We've been helping take care of a neighbor's horses lately...
That's Soldier in the front stall... Nancy in the back stall.
This photo shows their personalities... Soldier is big, bold, confident and curious... Nancy is small, shy, a little skittish and not much into things that are unusual... like a camera!
They are the dearly loved horses of a friend of ours, Mr G... a elderly man who, until some bad health this past spring, took care of them entirely on his own. Soldier was his riding horse... Nancy's a rescue he got as a companion for Soldier. Since March though, another neighbor and I have taken turns caring for them... Mr G spent a month in the hospital, and has been home for awhile now but isn't strong or steady enough to take care of them.
I might feel differently come winter but, right now, I don't mind taking care of Soldier and Nancy. You know how much I love history... and going into Mr G's tack room and hay barn are like stepping back in time.
Mr G was born in the mid-1920's and grew up on a farm in central Europe. He came here after WWII and has no wife or children... just his horses. His place looks and feels a little like I imagine a small farm in 1930/1940's Europe might have looked and felt.
His tack/feed room is nicely organized and is decorated with pictures and calendars he liked so much that some of them have been hanging on the walls for decades.
He also has a little hay barn, with hay neatly stacked on one side and this old, carefully cared for, tractor on the other. (I might try to buy this tractor when he's ready to sell...) The chains on the tires are for the snow, of course... yes we do get so much snow that even a tractor needs chains!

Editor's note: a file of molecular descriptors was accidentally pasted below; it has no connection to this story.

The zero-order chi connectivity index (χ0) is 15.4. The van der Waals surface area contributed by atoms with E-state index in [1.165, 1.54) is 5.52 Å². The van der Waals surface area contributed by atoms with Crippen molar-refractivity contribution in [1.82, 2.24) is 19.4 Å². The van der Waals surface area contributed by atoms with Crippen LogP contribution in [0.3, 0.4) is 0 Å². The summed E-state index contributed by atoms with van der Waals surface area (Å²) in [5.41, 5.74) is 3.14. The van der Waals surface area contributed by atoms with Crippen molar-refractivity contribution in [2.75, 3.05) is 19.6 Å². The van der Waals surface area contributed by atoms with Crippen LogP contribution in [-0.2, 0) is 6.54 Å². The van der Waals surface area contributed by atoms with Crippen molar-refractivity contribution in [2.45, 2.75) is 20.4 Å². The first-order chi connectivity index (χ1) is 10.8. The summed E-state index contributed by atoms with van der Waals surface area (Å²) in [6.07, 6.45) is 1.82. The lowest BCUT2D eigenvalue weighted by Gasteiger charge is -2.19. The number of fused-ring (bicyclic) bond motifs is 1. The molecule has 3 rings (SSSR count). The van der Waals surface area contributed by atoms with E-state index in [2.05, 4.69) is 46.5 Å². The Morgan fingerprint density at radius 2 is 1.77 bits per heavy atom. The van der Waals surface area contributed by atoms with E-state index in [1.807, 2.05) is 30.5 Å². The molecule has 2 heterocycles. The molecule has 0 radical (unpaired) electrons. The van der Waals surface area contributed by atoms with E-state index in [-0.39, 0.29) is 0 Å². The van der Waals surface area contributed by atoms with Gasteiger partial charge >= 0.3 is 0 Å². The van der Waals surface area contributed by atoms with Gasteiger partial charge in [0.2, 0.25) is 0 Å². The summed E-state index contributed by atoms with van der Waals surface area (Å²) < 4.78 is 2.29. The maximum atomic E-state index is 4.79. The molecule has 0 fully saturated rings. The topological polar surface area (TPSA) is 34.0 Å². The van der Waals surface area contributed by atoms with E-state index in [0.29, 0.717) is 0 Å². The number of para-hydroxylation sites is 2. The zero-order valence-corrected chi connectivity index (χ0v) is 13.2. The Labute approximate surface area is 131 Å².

An ancient, well used pair of hay tongs remain stuck in an old bale of straw next to his hay.
Anyway, I don't mind going up there to do his barn work... I go early in the morning, before anyone else gets up, and it only takes 20 minutes or so.
It's so peaceful up there.... and I love seeing the "from scratch" ways his barn is set up. There are no livestock panels, electric fencing, or pre-fab stalls here.
It's all made, by hand, by Mr G.
His tools of the trade...
.... mended, not replaced, when they break.
These scissors, stuck in the crack between the wood of the hay barn, have a slightly curved blade... for trimming the "feathering" on the back of a horse's legs and fetlocks. They also work well for cutting baling twine!
Decades worth of horse shoes... Soldier only recently began going barefoot.
An antique scythe hanging in a shed...
A long piece of lodge pole pine which can be used to limit Soldier and Nancy's pasture access...
I took a lot of other pictures as well, too many to post... wanting to somehow record a way of doing things that seems to be quickly being lost...
We are doing fine with S here, by the way... M and R are bending over backwards to make things work and I'm hoping everyone's patience holds out until they find her a place to be. Her attorney (all children in foster care are appointed one) was here yesterday and S enjoyed showing her around... She (the attorney) will probably be sending her assistant to the foster mom's house on Friday to help get S's things packed up and moved out. It will be good to get that done sooner rather than later...(When we packed up a few of S's things to take with us on Monday, the foster mom told S she'd better take everything because she wouldn't keep it for her... Needless to say, we couldn't pack up a whole room at that time, and S has been stressing about the foster mom throwing her things away...) The GAL is sending her assistant to make sure foster mom doesn't start in on S or me again verbally...